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Research Article
 

Poultry Feed Brands Selection Using Profile Analysis



E.U. Ohaegbulem and F.N. Nwobi
 
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ABSTRACT

The application of profile analysis in the performances of three brands of poultry feed in a farm was considered. Analysis showed that the profiles were not parallel, implying that the performances of the brands were unequal. Contrasts following profile analysis performed using Scheffe’s method showed that the profile of TRAP FEEDS was significantly different from those of the other two brands. Consequently, the highest performing brand was selected.

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  How to cite this article:

E.U. Ohaegbulem and F.N. Nwobi, 2009. Poultry Feed Brands Selection Using Profile Analysis. Journal of Applied Sciences, 9: 1368-1372.

DOI: 10.3923/jas.2009.1368.1372

URL: https://scialert.net/abstract/?doi=jas.2009.1368.1372
 

INTRODUCTION

In poultry farming, the production of high quality (healthy and weighty) birds is always desired, as this boosts the revenue of the poultry farmer. To ensure this, the best of inputs (especially, poultry feeds) has to be used on the birds. This study is set out to show how profile analysis could be carried out and particularly, its application in the selection of poultry feed brands.

Profile analysis, according to Ott (1999), is a specific style of Multivariate Analysis of Variance (MANOVA). It is equivalent to repeated measures MANOVA (Tabacknick and Fidell, 2006), because of its multiple responses taken in sequence on the same subject(s). Usually, the responses are taken over time as in weekly weight measurements to establish growth curves (Littell et al., 1998).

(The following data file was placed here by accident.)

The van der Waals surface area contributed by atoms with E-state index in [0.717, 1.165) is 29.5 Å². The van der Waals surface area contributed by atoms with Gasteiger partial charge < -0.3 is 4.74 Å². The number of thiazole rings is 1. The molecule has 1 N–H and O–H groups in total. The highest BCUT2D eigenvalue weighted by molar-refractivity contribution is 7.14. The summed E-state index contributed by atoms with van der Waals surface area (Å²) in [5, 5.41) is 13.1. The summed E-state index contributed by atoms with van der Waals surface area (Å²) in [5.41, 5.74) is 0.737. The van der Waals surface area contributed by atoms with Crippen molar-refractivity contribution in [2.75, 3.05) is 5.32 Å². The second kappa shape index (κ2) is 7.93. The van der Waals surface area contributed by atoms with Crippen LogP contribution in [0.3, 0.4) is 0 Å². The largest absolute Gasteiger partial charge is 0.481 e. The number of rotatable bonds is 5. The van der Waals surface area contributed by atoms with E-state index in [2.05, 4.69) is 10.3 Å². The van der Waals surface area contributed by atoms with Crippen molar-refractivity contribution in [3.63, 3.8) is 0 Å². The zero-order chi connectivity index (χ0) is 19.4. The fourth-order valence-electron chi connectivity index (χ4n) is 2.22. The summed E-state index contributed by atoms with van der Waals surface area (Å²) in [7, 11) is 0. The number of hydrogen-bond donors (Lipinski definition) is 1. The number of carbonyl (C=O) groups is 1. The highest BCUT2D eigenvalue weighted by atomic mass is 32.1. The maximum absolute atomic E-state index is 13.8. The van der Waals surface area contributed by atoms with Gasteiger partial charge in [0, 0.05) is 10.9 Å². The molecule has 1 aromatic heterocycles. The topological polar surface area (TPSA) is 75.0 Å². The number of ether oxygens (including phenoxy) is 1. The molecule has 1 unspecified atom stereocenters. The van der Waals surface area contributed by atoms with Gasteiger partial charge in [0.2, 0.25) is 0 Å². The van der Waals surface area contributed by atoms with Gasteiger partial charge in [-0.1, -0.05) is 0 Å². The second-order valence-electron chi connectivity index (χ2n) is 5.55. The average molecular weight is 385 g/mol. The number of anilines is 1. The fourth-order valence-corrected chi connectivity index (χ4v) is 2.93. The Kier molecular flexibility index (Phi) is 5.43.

THEORY AND PROCEDURE OF PROFILE ANALYSIS

Let Xijk, i = 1, 2, …, g; j = 1, 2, …, ni; k = 1, 2, …, p, be an observation (a response) in a repeated measures experiment, where, i, j and k stand for treatment group (population), selected subject in the i-th treatment group and observation (response) level, respectively.

Let,

(1)

denote the response vector for the j-th subject within the i-th treatment group and denote the mean response vector for the ith treatment group.

(2)

Multivariate Analysis of Variance (MANOVA) is the natural choice for analyzing the type of data in the one-way completely randomized design described in Table 1, since it models the interdependencies among the response variables. However, profile analysis (Repeated Measures MANOVA) is most appropriate.

MANOVA with repeated measures is used when the measure that is repeated (e.g., across time) is a compound formed in the usual MANOVA fashion across multiple dependent variables. Thus, it is different from having multiple repeated measures factors (Tabacknick and Fidell, 2006).

It is worthy of note that certain assumptions and conditions Morrison (2002) and Tabacknick and Fidell (2006) must be met before profile analysis could be carried out on any set of data.

Table 1: Layout of Repeated Measures Design for g-Group Profile Analysis

The question of equality of the population mean response vectors sought in MANOVA which is given by:

H0 : μ1 = μ2 = … = μg

is divided into several specific possibilities. The question is formulated in a stage-wise fashion:

Are the profiles parallel?
Or equivalently: H01: μ1k1(k-1) = μ2k2(k-1) = … = μgkg(k-1); k = 2, 3, …, p
Assuming the profiles are parallel, are they coincident?
Or equivalently: H021k = μ2k = … = μgk; k = 1, 2, …, p
Assuming the profiles are coincident, are they level? That is, are all means equal to the same constant?